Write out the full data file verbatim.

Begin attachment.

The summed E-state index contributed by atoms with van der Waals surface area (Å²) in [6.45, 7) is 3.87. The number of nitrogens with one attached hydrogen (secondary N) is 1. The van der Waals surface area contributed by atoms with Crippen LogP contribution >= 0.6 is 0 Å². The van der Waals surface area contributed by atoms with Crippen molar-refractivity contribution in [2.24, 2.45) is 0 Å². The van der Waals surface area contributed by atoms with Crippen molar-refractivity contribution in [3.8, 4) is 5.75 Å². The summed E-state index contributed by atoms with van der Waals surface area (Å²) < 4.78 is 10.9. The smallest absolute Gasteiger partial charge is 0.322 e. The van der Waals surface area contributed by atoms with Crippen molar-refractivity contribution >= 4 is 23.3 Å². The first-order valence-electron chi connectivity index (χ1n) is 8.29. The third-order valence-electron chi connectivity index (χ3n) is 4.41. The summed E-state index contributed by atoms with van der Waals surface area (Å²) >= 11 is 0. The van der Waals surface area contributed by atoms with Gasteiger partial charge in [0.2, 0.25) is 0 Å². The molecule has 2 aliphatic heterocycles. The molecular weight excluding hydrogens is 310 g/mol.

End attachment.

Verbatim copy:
The summed E-state index contributed by atoms with van der Waals surface area (Å²) in [6.45, 7) is 3.87. The number of nitrogens with one attached hydrogen (secondary N) is 1. The van der Waals surface area contributed by atoms with Crippen LogP contribution >= 0.6 is 0 Å². The van der Waals surface area contributed by atoms with Crippen molar-refractivity contribution in [2.24, 2.45) is 0 Å². The van der Waals surface area contributed by atoms with Crippen molar-refractivity contribution in [3.8, 4) is 5.75 Å². The summed E-state index contributed by atoms with van der Waals surface area (Å²) < 4.78 is 10.9. The smallest absolute Gasteiger partial charge is 0.322 e. The van der Waals surface area contributed by atoms with Crippen molar-refractivity contribution >= 4 is 23.3 Å². The first-order valence-electron chi connectivity index (χ1n) is 8.29. The third-order valence-electron chi connectivity index (χ3n) is 4.41. The summed E-state index contributed by atoms with van der Waals surface area (Å²) >= 11 is 0. The van der Waals surface area contributed by atoms with Gasteiger partial charge in [0.2, 0.25) is 0 Å². The molecule has 2 aliphatic heterocycles. The molecular weight excluding hydrogens is 310 g/mol.